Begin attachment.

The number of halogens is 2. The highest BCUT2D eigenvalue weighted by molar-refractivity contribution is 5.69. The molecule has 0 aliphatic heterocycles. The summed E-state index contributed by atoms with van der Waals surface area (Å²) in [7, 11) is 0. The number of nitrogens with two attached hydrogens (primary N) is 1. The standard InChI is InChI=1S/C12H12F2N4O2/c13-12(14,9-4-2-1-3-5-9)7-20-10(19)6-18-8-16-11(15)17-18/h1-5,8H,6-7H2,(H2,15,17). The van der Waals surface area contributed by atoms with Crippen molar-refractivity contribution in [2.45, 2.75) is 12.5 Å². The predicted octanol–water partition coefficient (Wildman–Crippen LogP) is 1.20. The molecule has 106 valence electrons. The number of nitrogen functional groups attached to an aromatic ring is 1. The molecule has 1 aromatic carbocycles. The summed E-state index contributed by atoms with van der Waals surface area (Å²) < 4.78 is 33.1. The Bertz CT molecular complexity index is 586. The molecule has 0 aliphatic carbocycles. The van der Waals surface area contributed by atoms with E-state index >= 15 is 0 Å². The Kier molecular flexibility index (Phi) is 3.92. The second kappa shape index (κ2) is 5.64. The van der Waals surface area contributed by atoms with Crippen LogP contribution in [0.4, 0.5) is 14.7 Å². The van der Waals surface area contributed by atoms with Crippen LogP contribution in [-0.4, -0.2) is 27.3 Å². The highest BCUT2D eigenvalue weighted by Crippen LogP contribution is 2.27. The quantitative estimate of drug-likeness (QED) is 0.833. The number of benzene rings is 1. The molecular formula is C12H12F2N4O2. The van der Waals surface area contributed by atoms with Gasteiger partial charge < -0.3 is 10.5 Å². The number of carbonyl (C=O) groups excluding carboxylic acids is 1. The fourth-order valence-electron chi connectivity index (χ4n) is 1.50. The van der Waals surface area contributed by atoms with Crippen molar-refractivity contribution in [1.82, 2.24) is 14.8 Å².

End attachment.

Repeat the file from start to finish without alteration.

The number of halogens is 2. The highest BCUT2D eigenvalue weighted by molar-refractivity contribution is 5.69. The molecule has 0 aliphatic heterocycles. The summed E-state index contributed by atoms with van der Waals surface area (Å²) in [7, 11) is 0. The number of nitrogens with two attached hydrogens (primary N) is 1. The standard InChI is InChI=1S/C12H12F2N4O2/c13-12(14,9-4-2-1-3-5-9)7-20-10(19)6-18-8-16-11(15)17-18/h1-5,8H,6-7H2,(H2,15,17). The van der Waals surface area contributed by atoms with Crippen molar-refractivity contribution in [2.45, 2.75) is 12.5 Å². The predicted octanol–water partition coefficient (Wildman–Crippen LogP) is 1.20. The molecule has 106 valence electrons. The number of nitrogen functional groups attached to an aromatic ring is 1. The molecule has 1 aromatic carbocycles. The summed E-state index contributed by atoms with van der Waals surface area (Å²) < 4.78 is 33.1. The Bertz CT molecular complexity index is 586. The molecule has 0 aliphatic carbocycles. The van der Waals surface area contributed by atoms with E-state index >= 15 is 0 Å². The Kier molecular flexibility index (Phi) is 3.92. The second kappa shape index (κ2) is 5.64. The van der Waals surface area contributed by atoms with Crippen LogP contribution in [0.4, 0.5) is 14.7 Å². The van der Waals surface area contributed by atoms with Crippen LogP contribution in [-0.4, -0.2) is 27.3 Å². The highest BCUT2D eigenvalue weighted by Crippen LogP contribution is 2.27. The quantitative estimate of drug-likeness (QED) is 0.833. The number of benzene rings is 1. The molecular formula is C12H12F2N4O2. The van der Waals surface area contributed by atoms with Gasteiger partial charge < -0.3 is 10.5 Å². The number of carbonyl (C=O) groups excluding carboxylic acids is 1. The fourth-order valence-electron chi connectivity index (χ4n) is 1.50. The van der Waals surface area contributed by atoms with Crippen molar-refractivity contribution in [1.82, 2.24) is 14.8 Å².